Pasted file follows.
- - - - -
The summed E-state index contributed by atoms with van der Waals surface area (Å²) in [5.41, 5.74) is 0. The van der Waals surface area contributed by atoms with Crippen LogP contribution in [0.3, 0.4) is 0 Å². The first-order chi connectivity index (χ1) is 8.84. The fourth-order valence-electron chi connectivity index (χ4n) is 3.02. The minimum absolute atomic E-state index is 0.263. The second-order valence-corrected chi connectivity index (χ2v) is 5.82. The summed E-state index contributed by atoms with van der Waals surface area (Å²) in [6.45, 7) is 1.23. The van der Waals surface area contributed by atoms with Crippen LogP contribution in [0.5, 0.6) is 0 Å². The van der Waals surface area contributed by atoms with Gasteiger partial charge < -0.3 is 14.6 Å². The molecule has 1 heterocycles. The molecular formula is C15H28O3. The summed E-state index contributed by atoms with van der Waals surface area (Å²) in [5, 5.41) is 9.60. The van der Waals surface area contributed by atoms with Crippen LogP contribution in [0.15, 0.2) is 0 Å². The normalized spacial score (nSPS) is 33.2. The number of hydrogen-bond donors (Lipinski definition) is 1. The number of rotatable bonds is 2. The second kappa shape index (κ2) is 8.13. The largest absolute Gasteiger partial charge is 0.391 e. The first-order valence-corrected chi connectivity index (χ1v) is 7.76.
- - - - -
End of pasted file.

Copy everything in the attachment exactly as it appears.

The summed E-state index contributed by atoms with van der Waals surface area (Å²) in [5.41, 5.74) is 0. The van der Waals surface area contributed by atoms with Crippen LogP contribution in [0.3, 0.4) is 0 Å². The first-order chi connectivity index (χ1) is 8.84. The fourth-order valence-electron chi connectivity index (χ4n) is 3.02. The minimum absolute atomic E-state index is 0.263. The second-order valence-corrected chi connectivity index (χ2v) is 5.82. The summed E-state index contributed by atoms with van der Waals surface area (Å²) in [6.45, 7) is 1.23. The van der Waals surface area contributed by atoms with Crippen LogP contribution in [0.5, 0.6) is 0 Å². The van der Waals surface area contributed by atoms with Gasteiger partial charge < -0.3 is 14.6 Å². The molecule has 1 heterocycles. The molecular formula is C15H28O3. The summed E-state index contributed by atoms with van der Waals surface area (Å²) in [5, 5.41) is 9.60. The van der Waals surface area contributed by atoms with Crippen LogP contribution in [0.15, 0.2) is 0 Å². The normalized spacial score (nSPS) is 33.2. The number of hydrogen-bond donors (Lipinski definition) is 1. The number of rotatable bonds is 2. The second kappa shape index (κ2) is 8.13. The largest absolute Gasteiger partial charge is 0.391 e. The first-order valence-corrected chi connectivity index (χ1v) is 7.76.